Philadelphia Mayor Jim Kenney vowed to stand up against hate crimes — but said he can’t do it alone and asked Philadelphians to “call out bigotry” when they see it. The first-term mayor spoke for less than five minutes Monday night during a short speech addressing a recent spate of racism and hate crimes that have been perpetuated in Philadelphia and across the country since Donald Trump won the presidential election. “I know right now that many Philadelphians are feeling anxious, angry, afraid and even hopeless,” Kenney said. “Others feel emboldened by hateful rhetoric to act out in destructive ways… But, if we allow any of these feelings to guide us to violent or hateful actions, then we are no better than what we claim to oppose.” Details, and video, here.
The Philadelphia GOP responded Monday to the racism taking place at Penn by condemning “hateful activity” while also writing that there are “undoubtedly” racist supporters of President-elect Donald Trump. That said, executive director Joe DeFelice lauded the diversity in his party, saying it can’t stand for “racism or oppression of any kind,” while turning the focus on the media, "because they're more focused on narratives than on reality." DeFelice said some Hillary (and Bernie) supporters "spit on the flag and justify violence against police officers as a political tool" and challenged the media to hold everyone in the city accountable, "and not just conservatives." Here's the full statement.
Thomas Jefferson University Hospital bought the building that houses the bar/small concert venue Milkboy earlier this year for $2.1 million. That seemed kind of weird. What exactly does a hospital need with that kind of space, which has a 15-year lease? But for Thomas Jefferson it’s not out of the ordinary. Since 2000, the university/hospital has added so much property — $87 million worth — it nearly takes up one-fourth of Washington Square West. And that's not even including its custom-named SEPTA stop. We're calling it the Jefferson Creep, and here are the details of the hospital's open-checkbook policy.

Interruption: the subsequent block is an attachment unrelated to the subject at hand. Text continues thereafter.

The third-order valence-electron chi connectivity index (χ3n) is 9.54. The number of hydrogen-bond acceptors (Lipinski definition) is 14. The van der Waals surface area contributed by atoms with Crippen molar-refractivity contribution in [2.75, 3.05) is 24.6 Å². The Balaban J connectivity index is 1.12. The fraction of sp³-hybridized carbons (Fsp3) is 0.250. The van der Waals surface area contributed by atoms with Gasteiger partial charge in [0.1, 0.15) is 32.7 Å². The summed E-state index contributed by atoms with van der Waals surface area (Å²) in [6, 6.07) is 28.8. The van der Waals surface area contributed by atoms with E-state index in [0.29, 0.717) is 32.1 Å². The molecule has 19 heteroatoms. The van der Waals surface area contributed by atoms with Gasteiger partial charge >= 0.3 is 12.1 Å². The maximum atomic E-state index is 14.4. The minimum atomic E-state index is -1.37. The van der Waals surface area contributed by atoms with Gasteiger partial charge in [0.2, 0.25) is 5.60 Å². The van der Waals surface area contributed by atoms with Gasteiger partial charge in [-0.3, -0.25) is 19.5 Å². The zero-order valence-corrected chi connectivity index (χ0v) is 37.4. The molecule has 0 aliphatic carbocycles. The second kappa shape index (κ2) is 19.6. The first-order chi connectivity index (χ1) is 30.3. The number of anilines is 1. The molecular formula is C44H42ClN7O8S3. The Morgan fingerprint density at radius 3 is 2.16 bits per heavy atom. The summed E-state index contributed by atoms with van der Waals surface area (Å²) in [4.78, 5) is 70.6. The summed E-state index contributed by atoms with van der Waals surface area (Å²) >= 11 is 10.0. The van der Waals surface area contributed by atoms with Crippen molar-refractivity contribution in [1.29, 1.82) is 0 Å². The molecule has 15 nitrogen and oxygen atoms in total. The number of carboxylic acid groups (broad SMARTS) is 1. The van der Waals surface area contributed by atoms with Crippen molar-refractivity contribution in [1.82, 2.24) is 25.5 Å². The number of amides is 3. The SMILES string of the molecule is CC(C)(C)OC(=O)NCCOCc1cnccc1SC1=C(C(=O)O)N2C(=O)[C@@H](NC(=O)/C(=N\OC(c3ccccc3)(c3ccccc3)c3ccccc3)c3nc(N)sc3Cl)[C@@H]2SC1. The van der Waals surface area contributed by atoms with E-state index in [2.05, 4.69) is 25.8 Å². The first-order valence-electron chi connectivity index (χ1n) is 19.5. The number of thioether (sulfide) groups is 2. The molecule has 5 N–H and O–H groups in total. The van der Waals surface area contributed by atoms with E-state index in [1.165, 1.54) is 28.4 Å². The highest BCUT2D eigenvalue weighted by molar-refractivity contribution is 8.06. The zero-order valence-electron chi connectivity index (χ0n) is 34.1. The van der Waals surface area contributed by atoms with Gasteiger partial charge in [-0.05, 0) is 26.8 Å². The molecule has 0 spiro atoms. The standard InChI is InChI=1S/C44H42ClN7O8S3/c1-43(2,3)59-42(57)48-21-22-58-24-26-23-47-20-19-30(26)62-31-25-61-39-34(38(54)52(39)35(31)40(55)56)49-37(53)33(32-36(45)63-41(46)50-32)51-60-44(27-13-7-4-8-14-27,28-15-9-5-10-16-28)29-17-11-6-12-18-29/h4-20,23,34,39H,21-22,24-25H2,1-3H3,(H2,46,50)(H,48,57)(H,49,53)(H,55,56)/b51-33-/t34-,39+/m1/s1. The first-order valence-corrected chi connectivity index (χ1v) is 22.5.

On the Calendar
|What||Old City Coffee is screening the coffee documentary "Aroma of Heaven" during a evening showcasing Indonesian music, food, dance and, of course, some piping hot java.|
|Where||Reading Terminal Market at 12th & Arch streets, 19107|
|When||November 15, 2016 at 6:00 pm to 9:00 pm|
Billy Penn Likes
Fishtown resident Beth Huxta had heard about hateful graffiti showing up around Philly in the wake of Trump’s win, but what made one particular swastika especially horrifying was that it was painted on a park bench right where her 2.5-year-old son played, and where dozens of other neighborhood kids laughed and jumped and skipped. Many others in the community felt the same way as Huxta, too. Here's how they solved the problem.
The breaking point for one Philadelphia couple getting a divorce was their parrot. In the last few weeks the couple had been separating real estate assets, art and other items you’d traditionally consider part of a divorce. But they weren’t sure what to do with the pet. So their lawyer, Michael Adler, suggested the couple agree to visitation. Adler said disputes over dogs are relatively common in divorces, but the parrot provided a new challenge… verbalization. In other words, they can talk. Therefore, they can talk shit. The solution? A novel one, for Adler.